It is a powerful piece of writing; with a journalist’s eye the author picks out the details which tell the story – for example, the incongruity of the donated clothing worn by the migrants at the reception centre. They have nothing and depend for everything on what people have given.

This book provides a powerful insight to one of the biggest news stories of our age, where the people involved are often objectified and dehumanised. Should be required reading for politicians.

Reading hack #2 – audiobooks

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A few years ago, when I had a proper job, I used to commute 100 miles a day, three days a week, by car. Seven and a half hours a week driving alone.  I did this for nearly three years. Seems crazy now, but the two things that kept me sane were Radio 4 and audiobooks. One of the frustrations of car travel for me is the amount of dead time. I enjoy listening to music of course, but audiobooks make me feel that I am doing something for my brain whilst sitting in traffic or on cruise control on the motorway (wasn’t there a report published just this week saying that Britain has the most congested roads in Europe – I can well believe it).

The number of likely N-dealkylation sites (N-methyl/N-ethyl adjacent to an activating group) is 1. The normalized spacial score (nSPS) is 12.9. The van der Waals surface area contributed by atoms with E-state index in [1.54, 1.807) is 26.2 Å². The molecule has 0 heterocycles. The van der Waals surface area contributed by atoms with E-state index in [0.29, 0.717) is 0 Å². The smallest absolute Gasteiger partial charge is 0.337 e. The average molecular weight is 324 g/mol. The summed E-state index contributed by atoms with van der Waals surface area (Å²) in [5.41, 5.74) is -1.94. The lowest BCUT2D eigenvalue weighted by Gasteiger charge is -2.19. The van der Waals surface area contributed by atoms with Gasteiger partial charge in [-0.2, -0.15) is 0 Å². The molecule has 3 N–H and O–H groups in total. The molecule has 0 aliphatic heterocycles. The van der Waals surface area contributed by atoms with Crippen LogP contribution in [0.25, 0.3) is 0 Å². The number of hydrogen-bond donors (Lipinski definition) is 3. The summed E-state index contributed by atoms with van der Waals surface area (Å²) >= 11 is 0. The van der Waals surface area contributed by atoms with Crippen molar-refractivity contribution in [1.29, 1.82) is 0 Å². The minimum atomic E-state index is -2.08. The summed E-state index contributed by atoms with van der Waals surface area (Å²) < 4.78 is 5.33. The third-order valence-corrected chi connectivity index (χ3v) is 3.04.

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Most of my journeys now are shorter ones so I’ve fallen out of the audiobook habit. I subscribed to an audiobook provider recently, however, to get a copy of one of my teenage son’s English Literature set texts, and it has renewed my interest. What is more, with a smartphone or tablet I can listen not just in the car, but whilst doing mundane tasks, during exercise, etc. I’m currently listening to Elena Ferrante’s My Brilliant Friend, so I look forward to reviewing it here in due course.

 

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My kids have always enjoyed audiobooks too; for years now, it has been a tradition that whenever we travel to Ireland to see family we have to listen to The Twits read by Simon Callow, possibly the best children’s audiobook ever! That plus Matilda gets us to Holyhead!

 

 

If our family holiday involves a lot of driving, we will pick an audiobook for the journey. Now that the kids are a bit older, the titles are getting more sophisticated. Last year we listened to Aldous Huxley’s Brave New World, which provoked a lot of in-car discussion!

I will always go for unabridged audiobooks as for me a book is about the words and the way an author puts beautiful sentences together, as well as the story. But if you don’t mind edited highlights, there are also radio broadcasts to enjoy: Radio 4’s Book of the Week and Book at Bedtime run for five 15-minute episodes a week so you can get these on the iPlayer or podcast if you want to listen to something shorter and for free.

So, a few options if you find yourself with time to spare on the move.

Happy listening!